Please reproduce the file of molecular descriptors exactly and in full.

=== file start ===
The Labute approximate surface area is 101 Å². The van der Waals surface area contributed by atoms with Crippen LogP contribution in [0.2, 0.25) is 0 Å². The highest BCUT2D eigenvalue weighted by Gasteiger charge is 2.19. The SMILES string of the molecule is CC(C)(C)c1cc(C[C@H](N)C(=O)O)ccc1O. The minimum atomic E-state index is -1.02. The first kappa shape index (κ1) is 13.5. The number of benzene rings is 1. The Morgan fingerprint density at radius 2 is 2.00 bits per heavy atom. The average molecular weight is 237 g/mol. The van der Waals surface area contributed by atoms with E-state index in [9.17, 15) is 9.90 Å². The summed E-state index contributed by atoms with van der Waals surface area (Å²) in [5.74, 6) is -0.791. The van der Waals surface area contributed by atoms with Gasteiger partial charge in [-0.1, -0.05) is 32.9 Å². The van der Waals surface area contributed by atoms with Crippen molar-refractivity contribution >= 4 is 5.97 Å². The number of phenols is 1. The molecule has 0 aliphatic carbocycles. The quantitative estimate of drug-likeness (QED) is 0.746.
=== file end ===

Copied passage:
The Labute approximate surface area is 101 Å². The van der Waals surface area contributed by atoms with Crippen LogP contribution in [0.2, 0.25) is 0 Å². The highest BCUT2D eigenvalue weighted by Gasteiger charge is 2.19. The SMILES string of the molecule is CC(C)(C)c1cc(C[C@H](N)C(=O)O)ccc1O. The minimum atomic E-state index is -1.02. The first kappa shape index (κ1) is 13.5. The number of benzene rings is 1. The Morgan fingerprint density at radius 2 is 2.00 bits per heavy atom. The average molecular weight is 237 g/mol. The van der Waals surface area contributed by atoms with E-state index in [9.17, 15) is 9.90 Å². The summed E-state index contributed by atoms with van der Waals surface area (Å²) in [5.74, 6) is -0.791. The van der Waals surface area contributed by atoms with Gasteiger partial charge in [-0.1, -0.05) is 32.9 Å². The van der Waals surface area contributed by atoms with Crippen molar-refractivity contribution >= 4 is 5.97 Å². The number of phenols is 1. The molecule has 0 aliphatic carbocycles. The quantitative estimate of drug-likeness (QED) is 0.746.